Link | Posted on May 27, 2017 at 19:38 UTC as 14th comment
On article Panasonic Lumix DC-GH5 Review (1194 comments in total)
In reply to:

Brother Younger: This is important enough for anybody interested in or using GH5.

Panasonic is planning to add 400mbps ALL-I video encoding for GH5 this summer, but that does not raise the bar of image quality for the videos recorded by the camera as ALL-I has much higher requirements for the bitrate (compared to IPB) for an equivalent image quality. I've created a petition for Panasonic to add support for high bitrate IPB modes into GH5.

If you like that idea, please sign the petition: https://www.change.org/p/panasonic-introduce-4k-4-2-2-ipb-400mbps-and-fhd-4-2-2-ipb-200mbps-modes-for-panasonic-gh5?recruiter=44141647&utm_source=share_petition&utm_medium=copylink

I didn't realise that until I looked it up. It seems that ALL-I the only benefit I can see is would be that its easier to edit with. I signed but I don't know how much good it will do or not. This interview Joseph did with a Panasonic rep back in February mentioned the codec, but he never said that ALL-I will give better image quality, just much larger files and better to edit with: https://www.youtube.com/watch?v=51CDeENsmpQ&list=PLRe8DcOhgsloChzSSPPOkHDPCrUoffqKc&index=2

Link | Posted on Apr 29, 2017 at 02:10 UTC
In reply to:

maxnimo: If you're doing 4K filming, you only need 8MP of resolution, so a cine lens need not be nearly as sharp as a 50MP photo lens. So why such ridiculous prices?

Some lenses though do have to be sharper than 8MP, 8.3MP resolution actually. That resolution is just the resolution of the video itself. Often today, many cameras have higher than 8MP sensors and when you record in 4K with those, they will take the extra pixels and downsample them to 4K, meaning the video will look better than if you just had 8.3MP and no more, meaning a lens rated higher than 8MP on those cameras, will look sharper than a lens rated at exactly 8.3MP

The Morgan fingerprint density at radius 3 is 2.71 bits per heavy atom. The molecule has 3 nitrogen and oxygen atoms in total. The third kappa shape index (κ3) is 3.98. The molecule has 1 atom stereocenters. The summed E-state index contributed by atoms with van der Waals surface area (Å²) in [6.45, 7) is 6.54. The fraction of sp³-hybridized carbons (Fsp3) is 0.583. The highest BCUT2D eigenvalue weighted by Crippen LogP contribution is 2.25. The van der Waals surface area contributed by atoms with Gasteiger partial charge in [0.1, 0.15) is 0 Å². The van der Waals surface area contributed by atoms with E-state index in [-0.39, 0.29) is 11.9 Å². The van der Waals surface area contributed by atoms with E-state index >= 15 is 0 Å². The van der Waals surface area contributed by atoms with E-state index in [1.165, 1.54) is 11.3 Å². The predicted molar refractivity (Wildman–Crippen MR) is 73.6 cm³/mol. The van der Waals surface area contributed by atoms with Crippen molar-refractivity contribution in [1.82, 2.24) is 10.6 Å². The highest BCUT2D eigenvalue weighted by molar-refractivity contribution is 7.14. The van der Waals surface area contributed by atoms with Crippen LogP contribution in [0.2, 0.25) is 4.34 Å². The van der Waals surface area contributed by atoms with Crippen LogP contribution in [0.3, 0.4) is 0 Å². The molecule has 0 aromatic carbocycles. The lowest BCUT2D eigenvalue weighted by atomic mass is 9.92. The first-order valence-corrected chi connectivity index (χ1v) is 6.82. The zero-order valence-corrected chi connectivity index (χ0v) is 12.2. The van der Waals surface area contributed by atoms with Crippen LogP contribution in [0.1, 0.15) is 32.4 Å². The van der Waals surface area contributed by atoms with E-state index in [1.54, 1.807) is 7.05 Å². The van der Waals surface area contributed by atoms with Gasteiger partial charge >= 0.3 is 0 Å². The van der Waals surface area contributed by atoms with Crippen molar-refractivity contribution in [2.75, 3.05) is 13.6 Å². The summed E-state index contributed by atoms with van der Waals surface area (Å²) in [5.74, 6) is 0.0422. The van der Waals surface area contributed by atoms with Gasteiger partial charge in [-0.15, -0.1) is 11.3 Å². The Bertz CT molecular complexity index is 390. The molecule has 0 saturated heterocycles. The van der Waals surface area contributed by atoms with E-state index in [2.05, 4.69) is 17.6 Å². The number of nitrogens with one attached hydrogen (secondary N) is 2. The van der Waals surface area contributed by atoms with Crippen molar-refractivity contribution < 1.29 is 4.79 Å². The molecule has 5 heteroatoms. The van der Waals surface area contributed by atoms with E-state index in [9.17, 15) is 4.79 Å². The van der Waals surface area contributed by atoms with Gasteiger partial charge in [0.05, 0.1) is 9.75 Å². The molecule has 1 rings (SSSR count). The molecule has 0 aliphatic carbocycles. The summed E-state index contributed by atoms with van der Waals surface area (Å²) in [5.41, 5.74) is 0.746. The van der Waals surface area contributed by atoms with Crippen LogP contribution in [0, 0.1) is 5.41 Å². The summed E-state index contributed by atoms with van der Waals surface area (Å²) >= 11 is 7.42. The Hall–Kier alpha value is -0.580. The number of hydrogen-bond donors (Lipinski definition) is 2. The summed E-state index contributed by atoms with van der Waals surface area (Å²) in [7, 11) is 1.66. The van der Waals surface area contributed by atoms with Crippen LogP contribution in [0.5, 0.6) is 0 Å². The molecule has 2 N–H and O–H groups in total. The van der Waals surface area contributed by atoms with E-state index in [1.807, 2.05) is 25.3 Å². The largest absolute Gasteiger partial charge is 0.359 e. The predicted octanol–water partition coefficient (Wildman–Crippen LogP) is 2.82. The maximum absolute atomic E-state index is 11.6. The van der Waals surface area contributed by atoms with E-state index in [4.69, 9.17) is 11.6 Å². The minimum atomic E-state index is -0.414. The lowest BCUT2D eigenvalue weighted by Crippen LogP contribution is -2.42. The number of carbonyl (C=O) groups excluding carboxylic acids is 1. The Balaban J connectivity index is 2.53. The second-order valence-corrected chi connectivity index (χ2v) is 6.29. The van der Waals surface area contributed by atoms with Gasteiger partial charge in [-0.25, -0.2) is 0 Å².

You could just use a photo lens, as Dheorl said, there is more than just sharpness. There is things like being able to do smooth and consistent focus pulls which you can't always easily do with photo lenses, smooth trans focus zooms, high light transmission from the lens to the sensor, consistent aperture throughout the focal range on zooms, good colour and contrast, smooth bokeh etc... no noticeable issues with CA, distortion, coma, vignetting etc... High build quality is important to.

Link | Posted on Apr 27, 2017 at 01:30 UTC

"A problem in which afterimages appeared when recording video under high ISO sensitivity settings in using [V-LogL]" - While they are addressing that for V-Log l (I don't shoot at high ISOs, especially with V-Log L so never experienced this issue), I really wish they would fix the pink banding you get (I have only noticed it in cloudy skies)i with V-Log L.

I shoot in 10-bit 4:2:2 and you get noticeable pink posterisation issue with clouds with V-Log and pink around bright highlights in skies sometimes. I had similar issue with V-Log L on my GH4 shooting to an Atomos Ninja 2 recorder at 10-bit, so its not the codec on the GH5 that was causing it.

Link | Posted on Apr 19, 2017 at 14:48 UTC as 2nd comment | 1 reply
On article Panasonic Lumix DC-GH5 Review (1194 comments in total)
In reply to:

brownie112: Does it use h264 or h265 for recording?

@VisualFX A Panasonic rep said they didn't add H.265 because most editors didn't support it and its much harder and slower to edit with at the moment than H.264, but then again their 10-bit 4:2:2 LongGOP files are not quite easy to edit with at the moment either.

Link | Posted on Apr 15, 2017 at 15:44 UTC
On article Panasonic Lumix DC-GH5 Review (1194 comments in total)
In reply to:

vFunct: Eventually a camera manufacturer will come out with a camera that shoots the entire frame in Raw at 240fps, and we won't have to deal with this 4:2:2/vLog nonsense.

I'd rather first have RAW output via HDMI as current external recorders can record RAW, which makes more sense than RAW 240fps right now.

Link | Posted on Apr 13, 2017 at 03:26 UTC
Total: 46, showing: 1 – 20